PARK2 depletion connects energy and oxidative stress to PI3K/Akt activation via PTEN S-Nitrosylation (Gupta et al. Molecular Cell 2017; Lewis Cantley one of the last authors)

  • PARK2 is commonly deleted in cancer, and this paper demonstrates a novel regulatory mechanism that involves indirect PARK2-induced activation (via decreased removal of damaged mitochondria) of eNOS. Activation of eNOS in this setting promotes S-nitrosylation of PTEN and its subsequent Ubiquitin-dependent degradation. This mechanism was demonstrated in specific cancer cell lines and other immortalised cell models. Supporting its pathological importance, PARK2 and PTEN loss occur together in many cancers – if one PTEN allele is lost, the protein product of the remaining allele will suffer increased degradation upon concomitant PARK2 The only thing that is missing from this paper is a clear statement of the number of independent experimental replicates that they produced!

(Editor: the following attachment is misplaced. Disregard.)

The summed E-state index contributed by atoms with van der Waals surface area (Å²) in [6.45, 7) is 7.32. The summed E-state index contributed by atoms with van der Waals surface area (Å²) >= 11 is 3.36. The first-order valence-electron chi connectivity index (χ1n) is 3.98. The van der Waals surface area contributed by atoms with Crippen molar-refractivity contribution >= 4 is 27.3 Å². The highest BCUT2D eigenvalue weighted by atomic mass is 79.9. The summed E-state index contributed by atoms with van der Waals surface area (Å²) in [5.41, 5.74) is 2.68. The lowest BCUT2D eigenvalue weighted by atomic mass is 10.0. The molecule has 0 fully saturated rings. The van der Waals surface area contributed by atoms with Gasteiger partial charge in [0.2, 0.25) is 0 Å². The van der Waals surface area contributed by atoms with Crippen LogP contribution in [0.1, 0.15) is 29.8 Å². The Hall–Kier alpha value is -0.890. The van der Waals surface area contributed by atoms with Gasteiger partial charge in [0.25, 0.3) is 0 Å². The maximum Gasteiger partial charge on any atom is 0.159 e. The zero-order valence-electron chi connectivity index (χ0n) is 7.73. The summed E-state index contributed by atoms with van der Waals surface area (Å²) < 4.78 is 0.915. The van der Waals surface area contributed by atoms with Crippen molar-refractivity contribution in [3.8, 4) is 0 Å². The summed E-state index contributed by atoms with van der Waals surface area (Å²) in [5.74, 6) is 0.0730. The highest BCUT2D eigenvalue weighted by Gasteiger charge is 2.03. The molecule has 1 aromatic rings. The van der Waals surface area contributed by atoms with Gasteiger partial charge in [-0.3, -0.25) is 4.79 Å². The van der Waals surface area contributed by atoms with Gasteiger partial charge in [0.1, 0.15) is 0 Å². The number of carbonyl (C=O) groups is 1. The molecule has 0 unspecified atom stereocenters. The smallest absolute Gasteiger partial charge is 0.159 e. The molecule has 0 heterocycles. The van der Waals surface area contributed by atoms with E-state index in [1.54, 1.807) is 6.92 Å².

Amino acid – insensitive mTORC1 regulation enables nutritional stress resilience in hematopoietic stem cells (Kalaitzidis et al. 2017 JCI; Sabatini as one of the last authors)

  • Interesting paper because of increasing evidence in the stem cell worls that mTORC signalling is carefully regulated, partly to maintain low protein synthesis rate.
  • The authors suggest that a nutrient-insensitive mTORC1 in HSCs is part of a protective mechanism against variable nutrient availability and oncogenes due to excess nutrient stimulation.

A key leading edge review from Sabatini: mTOR signalling in growth and disease (Cell 2017)

 

 Technical

GuideScan software for improved single and paired CRISPR guide RNA design (Perez et al. 2017 Nat Biotechnology)

  • For the CRISPR users out there, the Ventura lab offer a new and superior tool for CRISPR gRNA design with improved specificity compared to commonly used competitor tools. Utility demonstrated for non-coding DNA regions.